Missing Pieces: Sudan’s Conflicts, Children in Development, and More
July 20, 2012
A SPLA-N fighter walks in Jebel Kwo village in the rebel-held territory of the Nuba Mountains in South Kordofan, Sudan, May 2, 2012 (Goran Tomasevic/Courtesy Reuters).
Charles Landow ranges from Sudan to palm oil in this edition of Missing Pieces. Enjoy the selection as always.
- Sudan’s Conflicts: I have written on the blog about South Sudan’s economic crisis and other post-independence woes. Now comes a New Yorker piece on the violence that continues to plague South Sudan and Sudan, the country from which it split last year. Some contingents of the southern Sudanese People’s Liberation Army (SPLA) remain in regions that went to the north; they now fight on against Khartoum. Meanwhile, South Sudan, where the SPLA governs, faces tribal conflict. “While those in power enrich themselves and their cronies,” the article says, “the tribes carry out raids and wars against one another.” Prospects all around are grim. As one scholar concludes in the piece, “The best-case scenario will see the territory on both sides of the border unstable for years to come.”
- Children in Development: Save the Children’s 2012 Child Development Index paints a largely upbeat picture. The index measures under-five mortality and poor nutrition, as well as primary school enrollment. Child welfare has improved around the world in recent years, with developing countries making faster progress than developed ones. Still, “the average child in developing countries is almost eight times worse off than” one born in the industrialized world. Although the lowest-income countries have boosted their rates of primary school enrollment more quickly than the global average, they lag behind in improvements on child mortality and nutrition. Overall, Japan leads the index; the Democratic Republic of the Congo, Burkina Faso, Chad, Niger, and Somalia come in last.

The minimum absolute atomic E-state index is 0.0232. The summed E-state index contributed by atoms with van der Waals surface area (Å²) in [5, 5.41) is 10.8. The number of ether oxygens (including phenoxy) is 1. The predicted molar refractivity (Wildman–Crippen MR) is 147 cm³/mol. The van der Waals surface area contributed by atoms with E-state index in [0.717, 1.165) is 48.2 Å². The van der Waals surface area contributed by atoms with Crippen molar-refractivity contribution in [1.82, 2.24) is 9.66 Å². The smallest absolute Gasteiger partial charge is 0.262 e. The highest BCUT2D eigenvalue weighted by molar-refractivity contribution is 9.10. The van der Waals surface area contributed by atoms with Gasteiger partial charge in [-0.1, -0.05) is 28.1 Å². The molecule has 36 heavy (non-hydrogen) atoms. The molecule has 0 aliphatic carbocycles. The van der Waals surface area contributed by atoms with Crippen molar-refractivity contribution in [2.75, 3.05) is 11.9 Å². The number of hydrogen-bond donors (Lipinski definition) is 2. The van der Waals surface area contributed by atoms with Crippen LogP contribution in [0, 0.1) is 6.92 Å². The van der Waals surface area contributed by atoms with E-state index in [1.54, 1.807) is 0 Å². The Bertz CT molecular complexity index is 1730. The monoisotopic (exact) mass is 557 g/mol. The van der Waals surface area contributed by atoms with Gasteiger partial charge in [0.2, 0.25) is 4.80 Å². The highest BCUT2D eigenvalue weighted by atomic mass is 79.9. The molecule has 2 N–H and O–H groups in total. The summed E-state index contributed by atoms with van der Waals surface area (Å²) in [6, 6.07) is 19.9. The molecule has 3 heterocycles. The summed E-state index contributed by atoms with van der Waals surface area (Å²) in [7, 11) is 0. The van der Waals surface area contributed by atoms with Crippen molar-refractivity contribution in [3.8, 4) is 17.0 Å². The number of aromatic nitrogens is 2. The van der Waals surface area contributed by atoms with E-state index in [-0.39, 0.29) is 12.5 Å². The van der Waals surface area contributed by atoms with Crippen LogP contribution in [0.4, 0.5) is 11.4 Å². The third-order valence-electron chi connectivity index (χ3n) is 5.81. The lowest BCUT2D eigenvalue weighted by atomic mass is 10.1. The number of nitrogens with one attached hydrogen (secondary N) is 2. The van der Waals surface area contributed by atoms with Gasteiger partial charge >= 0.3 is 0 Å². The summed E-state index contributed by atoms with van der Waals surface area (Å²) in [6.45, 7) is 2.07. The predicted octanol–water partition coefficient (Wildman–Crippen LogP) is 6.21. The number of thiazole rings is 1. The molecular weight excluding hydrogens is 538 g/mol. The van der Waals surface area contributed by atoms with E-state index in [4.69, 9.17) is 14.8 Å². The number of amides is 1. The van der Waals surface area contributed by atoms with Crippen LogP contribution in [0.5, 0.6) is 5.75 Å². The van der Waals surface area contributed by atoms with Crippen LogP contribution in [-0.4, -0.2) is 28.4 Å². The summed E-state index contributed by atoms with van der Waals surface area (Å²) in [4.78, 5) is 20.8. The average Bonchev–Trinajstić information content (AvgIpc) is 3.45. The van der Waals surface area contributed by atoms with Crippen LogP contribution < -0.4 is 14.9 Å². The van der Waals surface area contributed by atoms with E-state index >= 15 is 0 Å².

- Thailand and Turkey: In a Journal of Democracy piece, two scholars compare what they call “unlikely twins:” Thailand and Turkey. In both countries, they write, “an enlightened central power” carefully guided economic and political development, favoring urbanites and disdaining electoral democracy. But this elite-led modernization triggered “new demands from voters and citizens.” Urban-rural divides also blurred thanks to migration and economic growth in the countryside. In the past decade, two charismatic leaders—Thaksin Shinawatra and Recep Tayyip Erdoğan—have used the “support of newly empowered groups” to destroy longstanding power structures. The authors conclude that liberal democracy is far from sure to result. CFR’s Joshua Kurlantzick analyzed Thaksin’s rise and Thailand’s democratic breakdown in a Foreign Policy article in May.
- Palm Oil Controversy: A Reuters piece says “the oil palm… is a food-producing machine with few parallels.” Its abundant oil works for cosmetics and biofuels, too. But as the article explains, a boom in palm oil farms is sparking clashes between global investors and local residents. The piece focuses on a proposed farm in Cameroon that would be “ten times the size of Manhattan,” home of the project’s developer, Herakles Farms. Some residents complain that the project would endanger “traditional small-scale farming, hunting, and fishing.” There is evidence that Herakles made a deal to rent the land for substandard rates and skirt taxes. And there are disputes over the biodiversity of the forest the farm would displace. Herakles, and some Cameroonian supporters, say the project will boost regional food supplies; the company has also promised to create jobs and upgrade local infrastructure. But some remain wary. As one local official says, “we are tired of palms, palms, palms.”
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